drunkard, is universally acknowledged. pressions, restrictions and conditions " But (lays our celebrated female bijexpreffed, or implied, which made it corian) neither gratitude, clemency, inpollible to build securely upon such humanity, equity, nor generofity, have foundations. There are several in place in the fair part of bis characier. Itances of thie' in the king's papers. His manners partook of the dissipation, What he seemed to give with one and his conversation of the indecency hand he immediately took away with of a court. His chastity bas been the other." "The king (fays Coke, his called in question by an author of the apologist) was fickle and unstable, highest repuces and were it allowed, ealily put upon things by his favourites, it was tajuted with an excess of uxoand as fuddenly altering them, and do- riousness, which gave it the properties ing quite contrary?" "His majesty

ty care and consequences of vice. Milton his royal allent to the petition of ragbi, taxes him with amorous indecencies (2 molt important act, being a kind committed in publick ; and Lilly asof fucond magna charta): whereby he ferts that he had one or two natural bound limieli, among other things, children." It is however certain be


King Charles the First.

577 is what some will call a good husband. scorned to appear impressed with a he queen's power over him (lays Cla. lense of his misfortunes, and assumed ndon) was absolute—he had her in the Stoick under the calamities and dirrfekt adoration. So that it seems he tresses which he had brought upon orbipped her not only with bis body himself. He would have discovered .ccording to our matrimonial formi) more of a christian temper if he had at with his mind too ; behaving to

made mournful reflections on his patt ards her as if the apoftolical injunc. behaviour, if he had shed penitential on were (the reverse of what it is) tears, reviewing the blood be bad shed, ufbands, be subje&t to your own wives. the blood of his people, whofe safety, of this subjection and obsequiousnels comfort, and happiness, he was ape gave abundant proof; particularly pointed and obliged by the strongest when he received her order to go to ties to consult and promote. If he he House of Commons and leize the had humbled himself before the of. ve obnoxious members. Go, coward, 'fended majesty of heaven, confesling says she) pull these rogues out by the with thame and corrow of heart his ars, or never see my fate any more. aggravated rebellion against his rightThe magnanimous monarch obeyed, ful fovereign, the king of kings; it he ind thus (as one observes) pulled down had submissively accepted at his Land upon his own ears the fabrick of our the punishment of his iniquity, as far less conftitution, which at last buried him than he delerved, praying to be delin the ruins. I call him magnanimous, vered from blood guiltiness, &c. if this because Dr. B. enlarges on this part had been his dispolition and behaviour, of his character, and celebrates his it would have been much more proper beroism with much lively oratory. Nor and becoming than that generous conis Mrs. Macauley backward to ownhim tempt of all temporal evils, for which poflefled of fortitude and personal bra. Dr. Burton applauds him, as if he had very; but he does not style him a nothing to trouble him, and merited Cbrißian hero, as you, fir, and the doc- nothing but good. I hould here contor do, though you both know there clude ; but cannot forbear taking no. can be no true chriftian magnanimily tice of the following comprehenfive en. without that goodness of heart, to which comium. The fear of God (lays the the unhappy king was too great a doctor) wbicb is ihe beginning of true stranger. A man may have bravery wisdom, appears to have been the goenough to fight a duel; to give, or verning principle throughout bis whole accept an invitation to murder his behaviour. How Itrange an affertion friend, or be murdered by him : but this ! How much has been said, how that gives him no claim to this exalt. much might be said, to prove the ed character. The chriflian bero is contrary! Let one instance fuffice, bold and intrepid in a good cause ; fears which I mentioned formerly ---Was no danger in the way of his duty; the king infuenced by the fear of God, nor is deterred by the prospect of at- when he encouraged and commanded tending difficulties, or troubles, from revels and plays, and all manner of doing what he knows is fit and right, recreations and Iports on the Lord's and ought to be done. The king's day, and severely punished hundreds of courage was of a different kind. He, conscientious, pious ministers, for noc rathly fearless of the consequences, by publishing from their pulpits this coman unjustifiable conduct, provoked his mand of ibe king to break the command subjects to take up arms against him of God? What a shocking complication in their own defence. Nor was his of impiety and inhumanity was this! and unalterable resolution not to yield and how justly applicable to him is the fubmit, any proof of that fortitude character of the judge in she gospel, and greatness of mind, for which he who neither feared God, ner regarded is so highly extolled. And though he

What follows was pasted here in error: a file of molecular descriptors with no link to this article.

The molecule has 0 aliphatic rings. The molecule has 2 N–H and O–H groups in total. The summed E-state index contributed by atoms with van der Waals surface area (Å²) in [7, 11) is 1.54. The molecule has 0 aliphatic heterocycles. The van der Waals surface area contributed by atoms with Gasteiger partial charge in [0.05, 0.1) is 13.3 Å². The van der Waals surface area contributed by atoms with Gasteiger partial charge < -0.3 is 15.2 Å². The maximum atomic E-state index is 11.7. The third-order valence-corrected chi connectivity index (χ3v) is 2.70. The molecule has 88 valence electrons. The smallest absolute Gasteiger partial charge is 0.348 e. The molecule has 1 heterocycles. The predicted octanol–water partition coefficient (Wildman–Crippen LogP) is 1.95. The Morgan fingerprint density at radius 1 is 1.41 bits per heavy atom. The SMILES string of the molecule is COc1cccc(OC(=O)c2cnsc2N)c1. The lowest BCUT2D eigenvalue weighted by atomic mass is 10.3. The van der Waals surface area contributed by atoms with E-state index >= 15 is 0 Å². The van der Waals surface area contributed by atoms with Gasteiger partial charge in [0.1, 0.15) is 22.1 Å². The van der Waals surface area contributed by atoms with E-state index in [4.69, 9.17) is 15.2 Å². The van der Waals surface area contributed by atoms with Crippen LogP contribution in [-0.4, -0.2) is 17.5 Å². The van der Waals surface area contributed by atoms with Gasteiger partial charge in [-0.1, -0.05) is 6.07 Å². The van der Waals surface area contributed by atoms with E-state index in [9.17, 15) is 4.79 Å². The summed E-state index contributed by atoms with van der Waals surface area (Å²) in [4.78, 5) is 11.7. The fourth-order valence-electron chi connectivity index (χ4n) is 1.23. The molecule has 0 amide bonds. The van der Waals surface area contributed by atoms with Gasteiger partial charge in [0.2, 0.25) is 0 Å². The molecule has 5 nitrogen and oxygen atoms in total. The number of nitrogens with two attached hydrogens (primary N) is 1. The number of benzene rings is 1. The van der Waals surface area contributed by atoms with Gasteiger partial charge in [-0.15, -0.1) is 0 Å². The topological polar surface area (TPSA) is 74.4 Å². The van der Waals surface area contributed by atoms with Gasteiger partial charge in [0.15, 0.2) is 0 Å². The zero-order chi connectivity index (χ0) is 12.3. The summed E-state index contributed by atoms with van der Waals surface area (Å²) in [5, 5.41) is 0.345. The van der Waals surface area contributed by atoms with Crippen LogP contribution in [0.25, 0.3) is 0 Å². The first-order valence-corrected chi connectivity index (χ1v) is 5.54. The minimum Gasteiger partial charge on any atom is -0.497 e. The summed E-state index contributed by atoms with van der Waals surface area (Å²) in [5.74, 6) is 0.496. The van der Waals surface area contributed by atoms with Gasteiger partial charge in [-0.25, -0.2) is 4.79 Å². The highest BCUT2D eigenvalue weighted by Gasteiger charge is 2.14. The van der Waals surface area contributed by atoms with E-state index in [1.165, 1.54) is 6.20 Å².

man! kept up his spirits when involved in I will only add, that, though I can. trouble, and did not faint in the day not believe Dr. Noweit put your fir, of adversity, it cannot from hence be upon writing in his defence; yet (as inferred that he was poflefied of true in your former letter you gave him the <brifian heroism. As pride seems to amiable character which, I doubt not, have been his constitutional vice, he le deserves) I suppole you are perio